- #1

- 36

- 2

## Main Question or Discussion Point

This is from *Statistical Physics An Introductory Course* by *Daniel J.Amit*

The text is calculating the energy of internal motions of a diatomic molecule.

The internal energies of a diatomic molecule, i.e. the vibrational energy and the rotational energy is given by

$$\begin{aligned}E_I(n,J) &= E_v + E_r \\ &= \epsilon _v n+\epsilon_r J(J+1), \qquad n,J=0,1,2,\dots ,\end{aligned}$$

where $\epsilon_v$ is the spacing between the vibrational levels:

$$\epsilon_v = \hbar \omega= \hbar \sqrt{\frac{K}{\mu}}$$

and $\epsilon_r$ is the difference between the rotational levels:

$$\epsilon_r=\frac{\hbar^2}{2I}$$

But the vibrational energy of the molecule is

$$E_v = (n+1/2)\hbar \omega$$

**Why do we ignore the ##\frac{1}{2} \hbar \omega## in the ##E_v## (ground state vibrational energy) when we calculate the total internal energy of the molecule?** The text refers back to another equation to explain why we dropped the ground state vibrational energy, but I still don't quite understand the reason behind it.

The text referred:

The ground state energy of the electronic system ##\epsilon_0## depends on the distance ##\rho## between the nuclei, and we can denote this as a potential energy ##U(\rho)##.

If ##\epsilon_0## has a sharp minimum at a distance ##\rho_0##, it is possible to approximate ##U(\rho)## by the harmonic approximation. Hence the energy of the molecule will then given by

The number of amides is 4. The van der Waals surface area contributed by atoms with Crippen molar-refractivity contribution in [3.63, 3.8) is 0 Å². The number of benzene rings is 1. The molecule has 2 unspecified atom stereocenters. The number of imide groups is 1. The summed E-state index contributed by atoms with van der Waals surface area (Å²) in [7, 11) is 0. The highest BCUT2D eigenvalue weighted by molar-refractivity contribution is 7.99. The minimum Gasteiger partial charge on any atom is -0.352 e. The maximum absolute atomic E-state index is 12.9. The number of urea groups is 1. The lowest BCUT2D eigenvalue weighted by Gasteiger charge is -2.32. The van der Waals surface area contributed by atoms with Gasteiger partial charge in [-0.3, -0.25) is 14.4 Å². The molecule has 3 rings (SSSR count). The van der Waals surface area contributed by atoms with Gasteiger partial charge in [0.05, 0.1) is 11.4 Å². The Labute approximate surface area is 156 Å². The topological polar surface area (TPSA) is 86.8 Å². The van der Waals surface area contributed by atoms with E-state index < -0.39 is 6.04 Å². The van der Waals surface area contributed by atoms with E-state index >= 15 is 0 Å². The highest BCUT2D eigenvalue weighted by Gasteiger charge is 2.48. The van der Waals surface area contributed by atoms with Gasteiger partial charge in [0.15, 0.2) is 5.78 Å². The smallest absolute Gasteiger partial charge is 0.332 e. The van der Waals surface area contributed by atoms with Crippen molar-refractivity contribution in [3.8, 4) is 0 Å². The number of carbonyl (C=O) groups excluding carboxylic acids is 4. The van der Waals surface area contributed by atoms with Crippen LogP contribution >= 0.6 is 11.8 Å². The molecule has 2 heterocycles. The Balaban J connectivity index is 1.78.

$$E_{mol}=\frac{\boldsymbol{P}^2}{2M}+\frac{\boldsymbol{\pi}^2}{2 \mu}+\frac{1}{2}K(\rho-\rho_0)^2$$

where

##\bf{P}## is the momentum associated with center of mass

##\boldsymbol{\pi}=\boldsymbol{\pi}_{12}=\boldsymbol{\pi}_1 - \boldsymbol{\pi}_2## in which ##\boldsymbol{\pi}_\alpha## is the relative momentum of the atom ##\alpha##

##U''(\rho_0)=K## is the harmonic approximation of ##U##

In this case I get why they drop the ##\epsilon_0##, that's because ##\epsilon_0## is already included in the potential energy term. However for the first case I don't see where the ##\epsilon_0## goes.

The text is calculating the energy of internal motions of a diatomic molecule.

The internal energies of a diatomic molecule, i.e. the vibrational energy and the rotational energy is given by

$$\begin{aligned}E_I(n,J) &= E_v + E_r \\ &= \epsilon _v n+\epsilon_r J(J+1), \qquad n,J=0,1,2,\dots ,\end{aligned}$$

where $\epsilon_v$ is the spacing between the vibrational levels:

$$\epsilon_v = \hbar \omega= \hbar \sqrt{\frac{K}{\mu}}$$

and $\epsilon_r$ is the difference between the rotational levels:

$$\epsilon_r=\frac{\hbar^2}{2I}$$

But the vibrational energy of the molecule is

$$E_v = (n+1/2)\hbar \omega$$

**Why do we ignore the ##\frac{1}{2} \hbar \omega## in the ##E_v## (ground state vibrational energy) when we calculate the total internal energy of the molecule?** The text refers back to another equation to explain why we dropped the ground state vibrational energy, but I still don't quite understand the reason behind it.

The text referred:

The ground state energy of the electronic system ##\epsilon_0## depends on the distance ##\rho## between the nuclei, and we can denote this as a potential energy ##U(\rho)##.

If ##\epsilon_0## has a sharp minimum at a distance ##\rho_0##, it is possible to approximate ##U(\rho)## by the harmonic approximation. Hence the energy of the molecule will then given by

$$E_{mol}=\frac{\boldsymbol{P}^2}{2M}+\frac{\boldsymbol{\pi}^2}{2 \mu}+\frac{1}{2}K(\rho-\rho_0)^2$$

where

##\bf{P}## is the momentum associated with center of mass

##\boldsymbol{\pi}=\boldsymbol{\pi}_{12}=\boldsymbol{\pi}_1 - \boldsymbol{\pi}_2## in which ##\boldsymbol{\pi}_\alpha## is the relative momentum of the atom ##\alpha##

##U''(\rho_0)=K## is the harmonic approximation of ##U##

In this case I get why they drop the ##\epsilon_0##, that's because ##\epsilon_0## is already included in the potential energy term. However for the first case I don't see where the ##\epsilon_0## goes.